Nebraska woman avoids death penalty for murder of store clerk

WILBER, Neb. >> A woman convicted of murder for her role in the death and dismemberment of a Nebraska hardware store worker was sentenced to life in prison on Monday, avoiding the prospect of being the first woman in history. State to be sentenced to death.

A three-judge panel remained deadlocked over the appropriate sentence for Bailey Boswell, two arguing the 27-year-old deserved to die for her crimes and the third arguing that prosecutors had failed to prove the case deserved the ultimate punishment.

Boswell will now spend the rest of her life at the Nebraska Correctional Center for Women for her role in the death and dismemberment of Sydney Loofe in 2017. She was sentenced to the Wilber County Courthouse, approximately 40 miles southwest of Lincoln.

Prosecutors said Boswell and her boyfriend, Aubrey Trail, 55, planned to kill someone before Boswell met Loofe, 24, on the dating app Tinder and lured her to them. Loofe, a cashier at a Menards store in Lincoln, was strangled. His body parts were later found in garbage bags, cut into 14 pieces and left in ditches along country roads in rural Clay County.

Boswell court-appointed attorney Todd Lancaster said he was aware of at least two other cases in Nebraska where a three-judge panel split over whether to impose the sentence death, resulting in a life sentence by default.

“I can say that Bailey is grateful for the good of her family and especially her 7 year old daughter, Nahla, that she was not sentenced to death, and so am I.” said Lancaster, of the Commission. of Nebraska. on public advocacy.

In a statement, Nebraska Attorney General Doug Peterson did not directly address the decision, but thanked local law enforcement and the jury who convicted Boswell for their work.

“With the criminal cases closing and the anniversary of (Loofe’s) death approaching, our thoughts are with the Loofe family during this difficult time,” said Peterson.

Judge Peter Battalion, the sole dissenter in Monday’s ruling, called the crime horrific and said Boswell should spend the rest of his life in prison, but said he was not convinced that she had shown “exceptional depravity”, the legal standard required for a death sentence. He did not specify but voted to impose death sentences in the past.

Judges Vicky Johnson and Darla Ideus disagreed and ruled in favor of the death penalty. Both judges concluded that Boswell deserved death because she helped lure Loofe into the apartment where she and Trail lived and in advance purchased power tools that were used to cut Loofe’s body apart. They also highlighted statements at trial that Boswell was sexually aroused by thoughts of people being tortured and killed.

“Boswell’s actions and words demonstrate that she had no respect for Sydney Loofe’s life beyond her own pleasure,” Johnson said.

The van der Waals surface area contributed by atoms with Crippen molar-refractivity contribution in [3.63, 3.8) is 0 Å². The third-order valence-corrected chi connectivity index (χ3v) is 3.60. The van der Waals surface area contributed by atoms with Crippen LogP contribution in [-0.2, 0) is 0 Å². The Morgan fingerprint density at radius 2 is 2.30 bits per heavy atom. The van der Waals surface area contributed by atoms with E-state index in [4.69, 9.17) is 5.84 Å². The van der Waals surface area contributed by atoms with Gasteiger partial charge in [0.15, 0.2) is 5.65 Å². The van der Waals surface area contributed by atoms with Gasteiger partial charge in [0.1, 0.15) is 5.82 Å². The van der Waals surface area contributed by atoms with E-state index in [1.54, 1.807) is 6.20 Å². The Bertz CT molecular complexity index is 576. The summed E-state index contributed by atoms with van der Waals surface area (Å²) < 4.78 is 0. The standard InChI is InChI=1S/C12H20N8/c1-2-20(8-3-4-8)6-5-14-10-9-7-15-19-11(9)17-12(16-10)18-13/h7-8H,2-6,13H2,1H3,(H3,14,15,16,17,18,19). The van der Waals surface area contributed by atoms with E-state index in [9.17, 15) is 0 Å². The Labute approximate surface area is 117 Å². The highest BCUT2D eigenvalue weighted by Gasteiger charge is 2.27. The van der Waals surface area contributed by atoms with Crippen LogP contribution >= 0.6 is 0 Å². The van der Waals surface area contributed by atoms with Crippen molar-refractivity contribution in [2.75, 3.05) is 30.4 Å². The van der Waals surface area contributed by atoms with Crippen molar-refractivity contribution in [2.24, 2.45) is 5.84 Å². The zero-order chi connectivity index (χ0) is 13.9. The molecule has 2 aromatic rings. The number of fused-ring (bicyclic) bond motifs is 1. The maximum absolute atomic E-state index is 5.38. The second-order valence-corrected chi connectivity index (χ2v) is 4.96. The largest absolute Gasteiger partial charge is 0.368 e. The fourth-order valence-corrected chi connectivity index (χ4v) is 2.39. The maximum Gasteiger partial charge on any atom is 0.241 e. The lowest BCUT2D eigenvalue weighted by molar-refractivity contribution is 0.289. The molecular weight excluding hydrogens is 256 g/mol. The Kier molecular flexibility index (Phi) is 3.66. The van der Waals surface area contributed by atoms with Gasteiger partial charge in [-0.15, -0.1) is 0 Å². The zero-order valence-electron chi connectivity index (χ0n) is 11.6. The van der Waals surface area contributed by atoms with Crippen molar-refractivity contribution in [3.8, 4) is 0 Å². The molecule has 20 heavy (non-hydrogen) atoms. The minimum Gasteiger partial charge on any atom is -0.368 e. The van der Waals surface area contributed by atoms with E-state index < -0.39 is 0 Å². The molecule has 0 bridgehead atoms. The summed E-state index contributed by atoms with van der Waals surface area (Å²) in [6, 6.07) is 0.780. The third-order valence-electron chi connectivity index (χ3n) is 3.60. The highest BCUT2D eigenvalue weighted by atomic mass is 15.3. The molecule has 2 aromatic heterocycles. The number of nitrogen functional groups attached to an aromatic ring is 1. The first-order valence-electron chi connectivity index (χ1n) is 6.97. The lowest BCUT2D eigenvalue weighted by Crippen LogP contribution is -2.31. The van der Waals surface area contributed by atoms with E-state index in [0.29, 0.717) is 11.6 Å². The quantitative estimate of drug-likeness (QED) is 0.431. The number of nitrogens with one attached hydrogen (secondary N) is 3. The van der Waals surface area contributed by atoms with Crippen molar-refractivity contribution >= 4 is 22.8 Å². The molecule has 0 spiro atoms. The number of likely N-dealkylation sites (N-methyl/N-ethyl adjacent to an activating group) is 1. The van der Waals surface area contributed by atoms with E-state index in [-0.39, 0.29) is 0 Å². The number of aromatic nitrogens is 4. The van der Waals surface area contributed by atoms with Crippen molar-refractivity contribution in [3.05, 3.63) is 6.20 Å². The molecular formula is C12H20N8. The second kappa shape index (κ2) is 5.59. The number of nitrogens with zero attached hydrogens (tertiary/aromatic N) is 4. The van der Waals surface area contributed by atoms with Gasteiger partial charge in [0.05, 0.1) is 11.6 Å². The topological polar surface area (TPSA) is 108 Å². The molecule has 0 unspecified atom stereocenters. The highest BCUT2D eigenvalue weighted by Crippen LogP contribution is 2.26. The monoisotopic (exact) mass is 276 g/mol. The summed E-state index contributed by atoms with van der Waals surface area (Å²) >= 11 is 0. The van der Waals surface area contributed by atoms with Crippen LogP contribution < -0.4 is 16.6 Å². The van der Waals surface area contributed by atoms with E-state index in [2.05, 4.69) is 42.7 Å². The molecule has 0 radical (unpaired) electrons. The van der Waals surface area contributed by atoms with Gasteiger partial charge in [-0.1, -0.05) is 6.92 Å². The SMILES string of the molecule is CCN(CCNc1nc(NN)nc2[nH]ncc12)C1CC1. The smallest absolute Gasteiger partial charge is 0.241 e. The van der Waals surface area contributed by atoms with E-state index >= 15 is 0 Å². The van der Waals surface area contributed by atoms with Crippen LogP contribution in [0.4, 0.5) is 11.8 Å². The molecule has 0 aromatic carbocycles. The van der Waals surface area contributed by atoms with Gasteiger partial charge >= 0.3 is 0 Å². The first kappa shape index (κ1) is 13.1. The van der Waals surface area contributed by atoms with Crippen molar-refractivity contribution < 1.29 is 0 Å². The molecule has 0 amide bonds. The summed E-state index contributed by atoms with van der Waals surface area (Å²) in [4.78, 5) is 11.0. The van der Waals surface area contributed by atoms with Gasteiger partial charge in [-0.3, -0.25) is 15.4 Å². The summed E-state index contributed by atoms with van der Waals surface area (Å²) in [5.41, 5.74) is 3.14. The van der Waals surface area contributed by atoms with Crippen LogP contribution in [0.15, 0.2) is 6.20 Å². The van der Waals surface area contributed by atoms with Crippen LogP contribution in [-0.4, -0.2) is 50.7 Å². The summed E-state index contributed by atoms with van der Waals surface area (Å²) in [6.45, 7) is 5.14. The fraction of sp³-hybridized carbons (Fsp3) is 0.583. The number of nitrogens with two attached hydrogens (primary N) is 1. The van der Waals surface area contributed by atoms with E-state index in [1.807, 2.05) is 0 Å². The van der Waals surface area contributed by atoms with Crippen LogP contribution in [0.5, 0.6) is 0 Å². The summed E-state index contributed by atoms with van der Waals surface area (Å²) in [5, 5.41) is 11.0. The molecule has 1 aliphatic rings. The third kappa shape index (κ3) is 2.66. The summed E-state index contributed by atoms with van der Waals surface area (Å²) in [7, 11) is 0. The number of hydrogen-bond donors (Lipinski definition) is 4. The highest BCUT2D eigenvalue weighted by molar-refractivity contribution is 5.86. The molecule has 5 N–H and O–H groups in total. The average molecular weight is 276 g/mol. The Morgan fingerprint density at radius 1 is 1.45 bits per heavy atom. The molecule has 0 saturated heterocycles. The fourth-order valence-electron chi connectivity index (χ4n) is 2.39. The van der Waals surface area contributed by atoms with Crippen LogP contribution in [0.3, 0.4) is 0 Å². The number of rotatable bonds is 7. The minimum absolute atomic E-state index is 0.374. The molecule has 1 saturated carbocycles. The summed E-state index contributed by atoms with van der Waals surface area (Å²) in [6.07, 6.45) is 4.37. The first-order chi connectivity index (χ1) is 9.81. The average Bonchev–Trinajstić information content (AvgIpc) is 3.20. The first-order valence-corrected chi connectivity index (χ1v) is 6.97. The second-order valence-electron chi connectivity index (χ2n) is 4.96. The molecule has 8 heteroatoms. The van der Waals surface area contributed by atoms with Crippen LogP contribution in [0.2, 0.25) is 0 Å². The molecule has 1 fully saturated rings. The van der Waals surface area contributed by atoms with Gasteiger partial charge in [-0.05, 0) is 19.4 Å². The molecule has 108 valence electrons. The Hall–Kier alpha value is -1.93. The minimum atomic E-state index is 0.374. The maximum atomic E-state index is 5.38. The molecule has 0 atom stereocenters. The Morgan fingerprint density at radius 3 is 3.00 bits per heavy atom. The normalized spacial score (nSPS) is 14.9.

Johnson described Loofe as a “helpless victim” who was targeted in a cold and calculating manner. As she read her decision aloud in court, several of Loofe’s family bowed their heads and a woman dabbed her eyes with a tissue. The family left the courtroom after sentencing without answering questions.

Boswell was convicted in October 2020 of first degree murder, conspiracy to commit murder and the improper disposal of human remains. Trail was convicted of the same charges in 2019 and sentenced to death in June. No execution date has been set, and based on Nebraska’s history with the death penalty, her sentence is unlikely to be served anytime soon.

Although Trail changed his story on several occasions, he admitted during his conviction that he strangled Loofe with an electrical cord, as prosecutors alleged. He said he tied Loofe up and killed her because she “panicked” when he told her about his way of life with Boswell and other young women, which included the fraud against the antique dealers and rough group sex.

Trail admitted that he repeatedly lied to authorities and plotted to kill Loofe two to three hours before his murder. But he claimed Boswell wasn’t in the room and didn’t know he was going to do it – a claim Judges Johnson and Ideus didn’t believe.

Trail became the 12th death row inmate in Nebraska, a state that rarely carries out executions. He missed much of his own trial after cutting his neck in the courtroom and shouting, ‘Bailey is innocent, I curse you all.

The state’s most recent execution was that of convicted murderer Carey Dean Moore in 2018, after Moore dropped all appeals and demanded to be killed. Prior to that, Nebraska’s last execution was in 1997.

Boswell will now become the 16th woman to serve a life sentence in Nebraska for first degree murder, according to a spokeswoman for the Nebraska Department of Corrections. Men on death row await execution at Tecumseh State Correctional Facility, which is a male-only facility.